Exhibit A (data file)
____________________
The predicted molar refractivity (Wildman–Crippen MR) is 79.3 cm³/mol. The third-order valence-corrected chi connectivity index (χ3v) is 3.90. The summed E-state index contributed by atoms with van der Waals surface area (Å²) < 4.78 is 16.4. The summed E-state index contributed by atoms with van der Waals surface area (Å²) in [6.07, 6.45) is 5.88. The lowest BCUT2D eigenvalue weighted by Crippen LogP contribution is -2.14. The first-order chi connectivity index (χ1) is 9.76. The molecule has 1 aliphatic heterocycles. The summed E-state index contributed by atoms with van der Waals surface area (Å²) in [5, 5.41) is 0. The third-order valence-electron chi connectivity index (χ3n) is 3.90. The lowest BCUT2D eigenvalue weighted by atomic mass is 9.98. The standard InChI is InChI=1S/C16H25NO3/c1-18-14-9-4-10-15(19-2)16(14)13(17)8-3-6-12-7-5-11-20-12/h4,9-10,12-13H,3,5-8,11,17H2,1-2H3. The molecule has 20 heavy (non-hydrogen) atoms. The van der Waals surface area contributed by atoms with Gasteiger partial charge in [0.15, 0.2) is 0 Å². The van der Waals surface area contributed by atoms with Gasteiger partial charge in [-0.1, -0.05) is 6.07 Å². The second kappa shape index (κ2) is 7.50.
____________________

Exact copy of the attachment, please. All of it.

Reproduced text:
The predicted molar refractivity (Wildman–Crippen MR) is 79.3 cm³/mol. The third-order valence-corrected chi connectivity index (χ3v) is 3.90. The summed E-state index contributed by atoms with van der Waals surface area (Å²) < 4.78 is 16.4. The summed E-state index contributed by atoms with van der Waals surface area (Å²) in [6.07, 6.45) is 5.88. The lowest BCUT2D eigenvalue weighted by Crippen LogP contribution is -2.14. The first-order chi connectivity index (χ1) is 9.76. The molecule has 1 aliphatic heterocycles. The summed E-state index contributed by atoms with van der Waals surface area (Å²) in [5, 5.41) is 0. The third-order valence-electron chi connectivity index (χ3n) is 3.90. The lowest BCUT2D eigenvalue weighted by atomic mass is 9.98. The standard InChI is InChI=1S/C16H25NO3/c1-18-14-9-4-10-15(19-2)16(14)13(17)8-3-6-12-7-5-11-20-12/h4,9-10,12-13H,3,5-8,11,17H2,1-2H3. The molecule has 20 heavy (non-hydrogen) atoms. The van der Waals surface area contributed by atoms with Gasteiger partial charge in [0.15, 0.2) is 0 Å². The van der Waals surface area contributed by atoms with Gasteiger partial charge in [-0.1, -0.05) is 6.07 Å². The second kappa shape index (κ2) is 7.50.